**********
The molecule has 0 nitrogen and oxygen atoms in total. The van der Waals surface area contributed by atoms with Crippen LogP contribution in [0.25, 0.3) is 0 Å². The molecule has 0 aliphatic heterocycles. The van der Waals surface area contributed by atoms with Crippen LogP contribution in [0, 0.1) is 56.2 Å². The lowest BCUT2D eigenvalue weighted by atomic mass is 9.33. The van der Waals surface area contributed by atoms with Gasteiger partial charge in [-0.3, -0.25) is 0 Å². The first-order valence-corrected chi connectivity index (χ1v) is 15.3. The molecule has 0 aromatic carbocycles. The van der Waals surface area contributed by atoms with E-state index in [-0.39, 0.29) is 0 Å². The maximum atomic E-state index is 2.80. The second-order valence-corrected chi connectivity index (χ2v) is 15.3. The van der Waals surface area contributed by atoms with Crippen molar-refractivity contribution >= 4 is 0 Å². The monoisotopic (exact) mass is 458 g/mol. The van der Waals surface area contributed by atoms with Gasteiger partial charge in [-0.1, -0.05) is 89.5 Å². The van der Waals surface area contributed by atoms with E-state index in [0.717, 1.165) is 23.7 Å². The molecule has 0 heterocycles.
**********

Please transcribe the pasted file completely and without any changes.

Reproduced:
The molecule has 0 nitrogen and oxygen atoms in total. The van der Waals surface area contributed by atoms with Crippen LogP contribution in [0.25, 0.3) is 0 Å². The molecule has 0 aliphatic heterocycles. The van der Waals surface area contributed by atoms with Crippen LogP contribution in [0, 0.1) is 56.2 Å². The lowest BCUT2D eigenvalue weighted by atomic mass is 9.33. The van der Waals surface area contributed by atoms with Gasteiger partial charge in [-0.3, -0.25) is 0 Å². The first-order valence-corrected chi connectivity index (χ1v) is 15.3. The molecule has 0 aromatic carbocycles. The van der Waals surface area contributed by atoms with E-state index in [-0.39, 0.29) is 0 Å². The maximum atomic E-state index is 2.80. The second-order valence-corrected chi connectivity index (χ2v) is 15.3. The van der Waals surface area contributed by atoms with Crippen molar-refractivity contribution >= 4 is 0 Å². The monoisotopic (exact) mass is 458 g/mol. The van der Waals surface area contributed by atoms with Gasteiger partial charge in [-0.1, -0.05) is 89.5 Å². The van der Waals surface area contributed by atoms with E-state index in [0.717, 1.165) is 23.7 Å². The molecule has 0 heterocycles.